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Conservation priorities for elementary school students: Neotropical and European perspectives

  • Articles in SCI Journals
  • Aug, 2017

Rosalino, L.M., Gheler-Costa, C., Santos, G., Gonçalves, M.T., Fonseca, C. & Leal, A.I. (2017) Conservation priorities for elementary school students: Neotropical and European perspective.

Biodiversity and Conservation, Online early, . DOI:10.1007/s10531-017-1380-2 (IF2016 2,265; Q1 Biodiversity Conservation)
Summary:

Nature conservation can only be an efficient process if involving different society actors, especially those that have long-term and multiplying effects on how society relates with nature, such as children/students. To delineate nature conservation strategies, we need to understand the drivers that shape peoples’ behaviors and attitudes towards nature; for students this is mostly determined by their past experience and influence of their socio-economic and familiar context. To test these assumptions, we develop a study focused on elementary school students from Portugal and Brazil. In each country we selected two student’s groups representing two distinct socio-environmental contexts: rural and urban populations. Based on a written questionnaire, we aimed at understanding the effect of parental and socio-environmental contexts, gender, prior contact with nature and online news-associated environmental information, on how students prioritize taxa to be conserved. Furthermore, we analyzed how health, economic and touristic values constrain pro-conservation attitudes. Students from urban areas and from Portugal showed a lower probability of having a pro-conservation attitude. Brazilian and rural students may have a more frequent contact with nature and live in regions of higher biodiversity, two factors that may act synergistically to produce those patterns. Positive attitudes towards conservation seem to be over-ruled by health (i.e. self-preservation) and economical (i.e. financial subsistence) interests and values. Moreover, students prioritize for conservation species that are commonly mentioned in the online news, particularly mammals, and plants. Acknowledging that students rank higher health and economical values over conservation ones, as well as the perceptible importance of contacting with nature and the apparent relevance of online news as information vehicles, may increase the chances of improving the efficacy of nature conservation strategies. Furthermore, this information can lead to an improvement of environmental awareness and literacy.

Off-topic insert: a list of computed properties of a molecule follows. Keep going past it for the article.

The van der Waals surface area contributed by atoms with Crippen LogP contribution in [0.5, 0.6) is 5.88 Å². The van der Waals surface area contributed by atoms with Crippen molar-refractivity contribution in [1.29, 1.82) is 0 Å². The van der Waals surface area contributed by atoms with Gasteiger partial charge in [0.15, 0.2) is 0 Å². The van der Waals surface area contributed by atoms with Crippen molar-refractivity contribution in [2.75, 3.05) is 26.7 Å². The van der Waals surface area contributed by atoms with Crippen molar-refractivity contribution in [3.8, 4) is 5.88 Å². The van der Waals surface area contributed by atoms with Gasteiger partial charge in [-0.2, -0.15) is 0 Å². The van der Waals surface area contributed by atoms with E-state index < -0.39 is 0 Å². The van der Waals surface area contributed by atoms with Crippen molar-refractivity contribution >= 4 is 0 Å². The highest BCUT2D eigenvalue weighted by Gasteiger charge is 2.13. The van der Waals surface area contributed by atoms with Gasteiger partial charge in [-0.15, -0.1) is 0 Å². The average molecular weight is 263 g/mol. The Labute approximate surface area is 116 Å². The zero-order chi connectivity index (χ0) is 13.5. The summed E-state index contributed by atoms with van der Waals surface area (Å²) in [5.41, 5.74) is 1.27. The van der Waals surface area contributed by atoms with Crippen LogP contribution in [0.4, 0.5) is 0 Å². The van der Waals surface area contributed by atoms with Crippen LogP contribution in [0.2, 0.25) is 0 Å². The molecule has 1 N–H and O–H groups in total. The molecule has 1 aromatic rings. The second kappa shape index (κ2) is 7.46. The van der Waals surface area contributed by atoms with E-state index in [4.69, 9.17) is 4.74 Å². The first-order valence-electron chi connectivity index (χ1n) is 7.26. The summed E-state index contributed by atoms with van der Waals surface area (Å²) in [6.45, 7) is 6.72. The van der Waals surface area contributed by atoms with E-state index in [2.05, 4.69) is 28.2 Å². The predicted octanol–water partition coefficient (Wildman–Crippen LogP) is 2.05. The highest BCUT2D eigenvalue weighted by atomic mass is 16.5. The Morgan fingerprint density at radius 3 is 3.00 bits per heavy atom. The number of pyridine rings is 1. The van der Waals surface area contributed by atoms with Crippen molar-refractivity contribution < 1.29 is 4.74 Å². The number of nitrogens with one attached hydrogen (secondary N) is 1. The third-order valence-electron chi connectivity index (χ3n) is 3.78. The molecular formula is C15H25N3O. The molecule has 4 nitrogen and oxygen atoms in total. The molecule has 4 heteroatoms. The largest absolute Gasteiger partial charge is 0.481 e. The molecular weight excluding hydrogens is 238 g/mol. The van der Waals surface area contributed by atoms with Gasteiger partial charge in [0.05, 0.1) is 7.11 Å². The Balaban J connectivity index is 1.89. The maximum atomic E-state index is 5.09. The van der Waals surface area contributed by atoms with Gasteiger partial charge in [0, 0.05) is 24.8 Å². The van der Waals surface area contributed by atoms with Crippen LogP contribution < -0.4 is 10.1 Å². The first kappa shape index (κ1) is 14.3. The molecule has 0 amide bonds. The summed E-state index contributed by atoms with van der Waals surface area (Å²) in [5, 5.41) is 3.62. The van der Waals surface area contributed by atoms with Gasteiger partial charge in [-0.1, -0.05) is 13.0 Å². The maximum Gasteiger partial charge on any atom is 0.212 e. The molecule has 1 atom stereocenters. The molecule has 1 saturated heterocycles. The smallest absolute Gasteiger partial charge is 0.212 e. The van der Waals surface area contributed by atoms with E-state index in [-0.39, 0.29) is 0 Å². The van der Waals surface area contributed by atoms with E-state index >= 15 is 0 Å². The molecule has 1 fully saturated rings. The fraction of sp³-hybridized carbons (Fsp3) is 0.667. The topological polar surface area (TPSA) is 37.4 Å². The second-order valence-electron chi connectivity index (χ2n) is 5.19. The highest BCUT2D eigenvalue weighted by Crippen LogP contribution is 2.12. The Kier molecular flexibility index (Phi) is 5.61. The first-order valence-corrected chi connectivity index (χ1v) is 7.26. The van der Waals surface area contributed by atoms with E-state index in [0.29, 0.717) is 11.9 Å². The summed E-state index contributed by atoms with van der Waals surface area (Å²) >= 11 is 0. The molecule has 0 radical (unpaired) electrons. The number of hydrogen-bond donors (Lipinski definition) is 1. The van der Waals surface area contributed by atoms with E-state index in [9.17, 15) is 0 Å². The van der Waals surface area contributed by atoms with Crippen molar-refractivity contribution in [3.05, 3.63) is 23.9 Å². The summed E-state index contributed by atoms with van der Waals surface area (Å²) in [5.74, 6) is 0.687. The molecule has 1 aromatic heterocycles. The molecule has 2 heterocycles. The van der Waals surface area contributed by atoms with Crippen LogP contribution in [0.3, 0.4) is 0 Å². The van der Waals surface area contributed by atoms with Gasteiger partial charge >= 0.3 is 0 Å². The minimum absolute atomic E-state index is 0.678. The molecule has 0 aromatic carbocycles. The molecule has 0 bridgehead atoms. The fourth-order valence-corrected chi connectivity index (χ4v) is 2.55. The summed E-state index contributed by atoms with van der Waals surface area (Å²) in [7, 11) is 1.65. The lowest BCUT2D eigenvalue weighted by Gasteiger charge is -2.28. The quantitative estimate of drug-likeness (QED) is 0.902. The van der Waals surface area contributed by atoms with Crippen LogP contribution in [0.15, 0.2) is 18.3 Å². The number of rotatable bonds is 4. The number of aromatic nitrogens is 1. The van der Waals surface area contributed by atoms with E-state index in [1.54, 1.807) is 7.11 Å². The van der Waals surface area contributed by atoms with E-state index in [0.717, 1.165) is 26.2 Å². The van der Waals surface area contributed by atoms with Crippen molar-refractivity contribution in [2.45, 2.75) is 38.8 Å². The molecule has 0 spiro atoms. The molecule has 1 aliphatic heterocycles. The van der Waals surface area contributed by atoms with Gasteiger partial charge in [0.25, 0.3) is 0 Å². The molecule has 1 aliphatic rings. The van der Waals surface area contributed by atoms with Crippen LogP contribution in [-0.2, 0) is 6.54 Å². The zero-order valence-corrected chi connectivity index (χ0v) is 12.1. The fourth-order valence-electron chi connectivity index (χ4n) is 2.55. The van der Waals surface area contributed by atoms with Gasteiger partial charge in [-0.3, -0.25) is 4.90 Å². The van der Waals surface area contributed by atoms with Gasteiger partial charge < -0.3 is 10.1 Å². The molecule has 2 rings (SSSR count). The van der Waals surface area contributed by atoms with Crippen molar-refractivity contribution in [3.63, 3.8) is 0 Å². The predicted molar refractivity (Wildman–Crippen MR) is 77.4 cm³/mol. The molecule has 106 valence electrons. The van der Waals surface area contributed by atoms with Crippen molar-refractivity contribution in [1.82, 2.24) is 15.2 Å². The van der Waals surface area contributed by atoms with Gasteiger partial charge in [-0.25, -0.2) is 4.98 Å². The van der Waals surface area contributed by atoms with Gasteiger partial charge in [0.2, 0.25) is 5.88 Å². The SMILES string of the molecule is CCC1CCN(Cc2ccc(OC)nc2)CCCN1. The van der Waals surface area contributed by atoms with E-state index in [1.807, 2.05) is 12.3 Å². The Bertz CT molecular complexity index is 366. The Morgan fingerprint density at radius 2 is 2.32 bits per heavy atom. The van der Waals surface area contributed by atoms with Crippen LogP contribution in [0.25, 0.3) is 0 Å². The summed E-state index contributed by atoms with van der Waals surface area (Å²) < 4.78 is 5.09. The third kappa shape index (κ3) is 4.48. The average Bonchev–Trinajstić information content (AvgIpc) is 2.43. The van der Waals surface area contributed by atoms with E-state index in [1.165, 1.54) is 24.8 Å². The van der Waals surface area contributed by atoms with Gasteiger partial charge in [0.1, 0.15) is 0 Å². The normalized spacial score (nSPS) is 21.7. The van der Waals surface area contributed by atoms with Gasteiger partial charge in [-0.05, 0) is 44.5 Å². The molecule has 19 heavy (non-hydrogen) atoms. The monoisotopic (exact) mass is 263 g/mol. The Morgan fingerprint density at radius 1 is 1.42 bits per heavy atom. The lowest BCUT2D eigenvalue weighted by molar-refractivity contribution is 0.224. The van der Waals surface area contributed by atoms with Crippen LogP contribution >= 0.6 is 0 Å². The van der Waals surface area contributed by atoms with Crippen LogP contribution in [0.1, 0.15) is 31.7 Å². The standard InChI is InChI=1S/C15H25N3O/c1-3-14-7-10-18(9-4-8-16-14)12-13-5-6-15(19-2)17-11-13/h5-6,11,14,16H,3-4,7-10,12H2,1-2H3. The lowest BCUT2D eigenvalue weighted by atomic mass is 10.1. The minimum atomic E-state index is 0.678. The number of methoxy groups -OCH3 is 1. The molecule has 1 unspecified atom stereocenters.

https://link.springer.com/article/10.1007/s10531-017-1380-2